Raising a Glass to Truly ‘Green’ Beer

Ashley mackinnon
Ashley MacKinnon

 

No doubt you’ve seen green beer highlighted at your local bar for St. Patrick’s Day, and maybe you’ve even tossed back a few to celebrate the holiday. But what about making sure your beer is ‘green’ - meaning, earth-friendly - all year?
 

Here are some tips to help you make smarter, more sustainable brew choices:

 

  • Opt for an organic brew. When grown commercially, beer ingredients are typically chock-full of pesticides and chemicals. Do yourself and mother earth a favor by choosing beers made with fresh, pesticide-free hops, wheat, and barley. 
  • Go for glass over aluminum. When you have the option, it’s always best to choose glass over cans since recycling glass is more environmentally friendly. Also, look for bottles packaged with little or no paper labels. More paper and packaging = more waste.
  • Hosting a party? Skip the cans and bottles and go for the keg! Kegs are a win-win for your wallet and the environment. Not only are kegs reusable, but they also cut down on the waste you'd normally accumulate with loads of bottles and cans.
  • When you break out the keg, be sure to have reusable glasses and cups on hand for your guests. Steer clear of those convenient solo cups – they will inevitably end up in a landfill near you.
  • Order beer on tap when dining out. Many restaurants recycle, but it’s always best to use fewer individual bottles. And if your favorite establishments don’t recycle, now may be the perfect time to kindly suggest that they start.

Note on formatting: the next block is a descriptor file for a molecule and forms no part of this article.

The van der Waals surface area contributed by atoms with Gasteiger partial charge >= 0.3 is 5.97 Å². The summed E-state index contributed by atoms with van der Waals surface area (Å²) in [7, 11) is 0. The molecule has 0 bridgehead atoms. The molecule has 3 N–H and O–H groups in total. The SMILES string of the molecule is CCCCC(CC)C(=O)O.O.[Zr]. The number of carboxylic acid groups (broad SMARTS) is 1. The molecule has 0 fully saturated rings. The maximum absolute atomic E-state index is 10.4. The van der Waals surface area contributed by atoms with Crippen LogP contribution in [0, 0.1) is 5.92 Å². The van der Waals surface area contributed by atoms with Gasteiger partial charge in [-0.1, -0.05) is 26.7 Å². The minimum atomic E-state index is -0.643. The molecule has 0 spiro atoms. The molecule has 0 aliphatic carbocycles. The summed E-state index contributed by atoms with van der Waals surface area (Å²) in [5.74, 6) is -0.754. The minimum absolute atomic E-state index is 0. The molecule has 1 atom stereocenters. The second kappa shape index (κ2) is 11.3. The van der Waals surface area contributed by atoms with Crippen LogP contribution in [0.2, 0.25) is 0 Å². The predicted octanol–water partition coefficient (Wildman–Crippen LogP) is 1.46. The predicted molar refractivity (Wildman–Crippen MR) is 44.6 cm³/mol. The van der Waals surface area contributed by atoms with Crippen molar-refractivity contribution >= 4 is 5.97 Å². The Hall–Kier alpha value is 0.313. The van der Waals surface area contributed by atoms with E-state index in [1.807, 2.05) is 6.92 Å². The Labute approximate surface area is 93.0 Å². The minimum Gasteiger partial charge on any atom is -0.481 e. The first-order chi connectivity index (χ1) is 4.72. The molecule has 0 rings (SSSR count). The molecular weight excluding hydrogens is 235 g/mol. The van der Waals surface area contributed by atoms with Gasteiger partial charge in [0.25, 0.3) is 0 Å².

• Speaking of recycling, be sure to remember to sort your own empties into your recycling bin. If you haven’t gotten involved your local recycling program yet, there’s no better time than the present to locate your best local options and nearest centers.
  • Another great way to green your brew is to sip on some local brews. These days more and more beer enthusiasts are breaking into the brewing scene. And the good news for us? These beers are traveling shorter distances so they are often less expensive and fresher than foreign imports. Look for beer festivals and brewery tours near you to begin sampling some local flavors. Get started with this online brewers directory for some great local beers near you.
  • Looking to break into the brewing business? It doesn’t get more local than brewing at home. Check out www.breworganic.com to learn more about getting started with your own organic brews.


Tips and ideas of your own? Share them with us here by using the comment section below!

 

Comments

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Jeff

Glass isn't always necessarily the most environmental option. Glass bottles are much heavier than cans, and probably take more petroleum to transport than cans.

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